Kohli’s vice-captain in limited overs format, Rohit Sharma, meanwhile became the first batsman to score an ODI double century on an astonishing three occasions, with his unbeaten 208.
Even as the team scaled new heights on the field, the stepping down of coach Anil Kumble following reported differences with Kohli could not be averted, despite nine consecutive victories engineered by the duo.
Ravi Shastri was reinstated at the helm by the Cricket Advisory Committee (CAC), comprising Sourav Ganguly, VVS Laxman and Sachin Tendulkar.
Off the field, the Supreme Court-appointed Committee of Administrators (CoA) comprising Vinod Rai, Vikram Limaye, Ramachandra Guha (both had quit) and Diana Edulji, was entrusted with ensuring the implementation of Lodha Panel recommendations, the failure of which led to the removal of Anurag Thakur and Ajay Shirke as BCCI president and secretary, respectively.
While the loyalists remained loyal to the unofficial national sport, there were legions that thronged the football stadiums across the six venues, where the stars of tomorrow displayed their skills during the FIFA under-17 World Cup.
After months of training and exposure tours to different parts of the world, players representing India’s U17 team were ready to show the world they belonged.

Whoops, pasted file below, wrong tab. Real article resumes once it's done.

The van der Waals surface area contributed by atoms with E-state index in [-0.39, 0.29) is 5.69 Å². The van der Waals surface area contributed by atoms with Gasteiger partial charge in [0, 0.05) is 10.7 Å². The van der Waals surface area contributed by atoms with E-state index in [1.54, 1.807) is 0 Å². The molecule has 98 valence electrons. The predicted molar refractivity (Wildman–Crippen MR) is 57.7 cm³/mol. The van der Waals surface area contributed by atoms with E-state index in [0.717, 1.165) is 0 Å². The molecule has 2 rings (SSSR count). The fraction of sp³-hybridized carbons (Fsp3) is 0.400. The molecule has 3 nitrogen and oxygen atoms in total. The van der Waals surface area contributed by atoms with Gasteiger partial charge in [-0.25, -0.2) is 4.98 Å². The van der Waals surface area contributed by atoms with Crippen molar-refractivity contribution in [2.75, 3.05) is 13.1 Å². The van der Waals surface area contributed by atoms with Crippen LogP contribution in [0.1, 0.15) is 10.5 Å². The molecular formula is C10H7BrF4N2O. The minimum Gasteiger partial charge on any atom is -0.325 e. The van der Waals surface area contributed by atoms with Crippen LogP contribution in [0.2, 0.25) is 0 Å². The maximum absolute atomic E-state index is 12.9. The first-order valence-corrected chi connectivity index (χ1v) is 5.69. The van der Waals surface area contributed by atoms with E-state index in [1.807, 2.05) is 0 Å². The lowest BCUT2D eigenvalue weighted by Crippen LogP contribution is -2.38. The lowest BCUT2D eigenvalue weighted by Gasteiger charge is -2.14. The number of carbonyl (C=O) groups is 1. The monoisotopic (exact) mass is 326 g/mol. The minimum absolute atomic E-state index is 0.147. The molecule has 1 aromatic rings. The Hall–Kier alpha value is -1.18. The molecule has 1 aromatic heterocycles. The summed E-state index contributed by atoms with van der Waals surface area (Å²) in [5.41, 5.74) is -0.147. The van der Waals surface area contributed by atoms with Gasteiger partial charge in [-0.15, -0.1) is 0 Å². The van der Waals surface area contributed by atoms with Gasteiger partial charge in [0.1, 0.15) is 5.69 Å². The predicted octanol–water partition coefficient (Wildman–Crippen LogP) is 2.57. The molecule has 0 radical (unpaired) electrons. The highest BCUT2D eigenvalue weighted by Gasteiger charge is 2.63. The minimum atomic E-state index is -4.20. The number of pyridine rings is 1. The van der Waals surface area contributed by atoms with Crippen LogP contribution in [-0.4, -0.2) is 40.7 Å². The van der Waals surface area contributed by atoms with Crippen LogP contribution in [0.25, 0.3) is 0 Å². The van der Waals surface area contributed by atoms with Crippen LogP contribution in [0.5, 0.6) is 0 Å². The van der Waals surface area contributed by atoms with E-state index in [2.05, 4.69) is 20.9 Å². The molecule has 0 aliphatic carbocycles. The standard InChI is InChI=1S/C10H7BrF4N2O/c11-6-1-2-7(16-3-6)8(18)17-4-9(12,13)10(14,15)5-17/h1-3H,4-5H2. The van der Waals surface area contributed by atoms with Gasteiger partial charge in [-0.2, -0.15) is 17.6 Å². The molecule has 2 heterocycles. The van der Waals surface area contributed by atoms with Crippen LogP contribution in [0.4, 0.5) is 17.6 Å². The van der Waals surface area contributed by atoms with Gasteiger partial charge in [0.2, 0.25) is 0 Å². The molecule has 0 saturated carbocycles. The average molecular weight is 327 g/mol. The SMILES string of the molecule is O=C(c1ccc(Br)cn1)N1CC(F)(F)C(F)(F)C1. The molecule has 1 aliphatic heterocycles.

In the first outing against USA, they got a taste of what top-notch football means, raised hopes of something special with a spirited performance against Colombia, only to be blown away by Ghana in their last appearance.
On expected lines, India were out early, but the crowds still flocked the stadiums for the remainder of what was termed a ‘game-changer’ for Indian football. The jury is still out on that one.
Badminton grabbed the eyeballs as the shuttlers flew home with flying colours from top global meets, including the World Championship, in which Sindhu and Saina won India an unprecedented silver and bronze respectively.
Meanwhile, Kidambi Srikanth, the likes of H S Prannoy and the likes of B Sai Praneeth burst out of the shadows of the two leading ladies, winning at will big matches against big names.
By becoming the only Indian to win four Super Series events in a calendar year and only the fourth male shuttler to achieve the feat, Srikanth announced himself to the world in style.
The hockey team impressed and capped it by winning a bronze in the HWL Final in Bhubaneswar. The men also won the Asia Cup gold for the first time in a decade, while the women’s team emerged Asian champions.
On the tennis court, Rohan Bopanna claimed the French Open mixed doubles title with Canadian Gabriela Dabrowski. But there was hardly any player on the horizon who could stake claim to be India’s challenger in the highly competitive singles arena, whether men or women.
Shooting did not quite set the stage ablaze either but the emergence of young talent such as Elavenil Valaviran, Mehuli Ghosh, Shapath Bharadwaj, Anish Bhanala held out hope for better times.
The steady progress by Jitu Rai—India’s best bet in Olympics after the retirement of Abhinav Bindra, Gagan Narang, Ravi Kumar and Ankur Mittal in seniors also bode well for the sport.